Well, mom can’t come anymore. It’s just going to be me. (I could still use any financial help y’all are willing to give, however. I just barely made my registration cost.)
Aside from the obvious money issues, and the issue of my car not being fixed yet (and the fact it will cost 400 or so dollars to do so, not to mention renewing insurance on it), Wolff can’t go because of this beautiful monstrosity:
Lord Tyee Houdini-Wolf, the Awful Pawful. Occasionally also known as Col. Ty, because mom and I are big fat Battlestar Galactica geeks. (Our last dog was known as Major Adama.)
Tyee is sweet, thoughtful, caring, careful, loving, affectionate, playful, and a complete fucking terror. He also has major abandonment issues.
He’s a wolf-shepherd and he’s a rescue. Those things don’t combine very well — neither the breeding of wolf and shepherd by macho men who want a “tough guard dog”, nor the combining of said hybrid with a past that contained neglect and, quite likely, abuse. Wolff has had to work very hard with Tyee to get him to be as well-behaved as he is now.
He likes to jump on peoples’ shoulders still, but we’ve got him to a point where he’ll do it on command instead of whenever he damn well pleases. We’ve also taught him that he’s not to howl at sirens while he’s in the apartment — trust me, that was not easy! Sirens go by here every few hours, and we’ve never had a wolf dog who wouldn’t let out a song with such invitation. But he’s very smart, and figures out what we want soon enough.
Of course he still has his bad days. That’s to be expected. And we can’t fully trust him around kids — simply because we don’t know enough about what happened in his past, and he still has some behavioral issues that may be related to the mixture of wolf and shepherd more than how he was treated. (Seriously, folks, only ever breed wolf with husky. Anything else is just a really fucking bad idea.) This is not to say that he’s dangerous — he’s not. He just seems to have issues with younger mammals: he needs to tell them off. Combine that with a kid who doesn’t know how to treat dogs with respect, and we’ve got a recipe for the city putting down our ~*~dangerous~*~ wolf-dog. [insert rant about breed-specific legislation and stupid human attitudes towards wolves here]
Because of Tyee’s abandonment issues, whenever mom and I need to travel somewhere we need to leave him with people he’s already accustomed to — a secondary wolf pack. It takes time and effort to build up that sort of trust and rapport, and we had a place we could leave him — a boarder who had several other dogs and a lot of room for Tyee to run and play and frolic.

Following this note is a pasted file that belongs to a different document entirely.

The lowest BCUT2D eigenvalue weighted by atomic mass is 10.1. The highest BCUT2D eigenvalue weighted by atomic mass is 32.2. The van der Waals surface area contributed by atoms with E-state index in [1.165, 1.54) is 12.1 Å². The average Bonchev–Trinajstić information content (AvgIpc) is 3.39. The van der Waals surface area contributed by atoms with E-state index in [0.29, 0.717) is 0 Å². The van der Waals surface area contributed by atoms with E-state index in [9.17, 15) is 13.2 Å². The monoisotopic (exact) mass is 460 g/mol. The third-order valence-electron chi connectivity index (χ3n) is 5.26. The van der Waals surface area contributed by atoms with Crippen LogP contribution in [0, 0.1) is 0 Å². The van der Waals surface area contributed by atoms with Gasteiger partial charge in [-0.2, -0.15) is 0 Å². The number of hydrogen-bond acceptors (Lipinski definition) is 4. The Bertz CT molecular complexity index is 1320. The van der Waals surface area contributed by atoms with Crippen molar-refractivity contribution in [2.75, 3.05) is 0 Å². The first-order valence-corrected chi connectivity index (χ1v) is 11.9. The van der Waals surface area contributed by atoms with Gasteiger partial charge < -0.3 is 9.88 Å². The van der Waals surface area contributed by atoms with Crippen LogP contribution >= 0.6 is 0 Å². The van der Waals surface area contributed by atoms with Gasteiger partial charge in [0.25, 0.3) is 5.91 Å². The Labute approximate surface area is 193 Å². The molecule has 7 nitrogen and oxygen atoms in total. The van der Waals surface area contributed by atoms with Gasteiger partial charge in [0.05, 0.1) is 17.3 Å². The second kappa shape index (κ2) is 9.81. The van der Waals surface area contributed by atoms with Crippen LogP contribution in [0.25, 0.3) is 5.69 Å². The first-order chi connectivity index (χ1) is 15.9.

The plan was, we thought, to leave Tyee with this secondary pack when mom and I went down to Spring Mysteries Fest. He loves his pack so much that he barely notices us leaving: bye, Mom! Gonna go play! He bounds off, excited to spend time with his friends again.
Except that’s not happening. Tyee’s not going to his boarder — not this time, not, apparently, ever again. He was dumped.
Reasoning? No clue. Something about Tyee “not being safe” anymore. The boarder states we’ve been told all the details, but there’s obviously something missing — because the details don’t add up to our dog being classified as dangerous.
And here, you see, are the dangers of having a wolf-dog in your life. They are amazing and they will take up a massive portion of your heart, until your heart must grow to contain all the love you feel for such a wondrous creature who chooses to let you share your life with him. They are messengers of the Goddess Silva, lady of the True Woods, Queen of the Deep Furs, here to teach us back to our true selves. If ever you get to spend any part of your life with a wolf-dog, consider yourself extremely lucky.
But if you are to share your life with a wolf dog, you must be prepared to give up a large portion of your time. They are high-maintenance. They require the attention of a pack-mate — not an owner. You never own a wolf-dog; do not ever convince yourself otherwise. They need to have their place in the pack, and have it secure. And if you need to travel, you need to find someone to take care of them who is also like a pack-mate — abandonment issues or not (though, obviously, this is doubly important in cases like Tyee’s).
And if you lose that person right before you have to travel on a trip that was planned for months? Then you lose your ability to travel.
So, mom will not be coming along to Spring Mysteries Fest this year. She will be staying home with Tyee. And we will be spending the next months trying to find someone new to take care of him during our absences — someone who won’t dump him with no warning.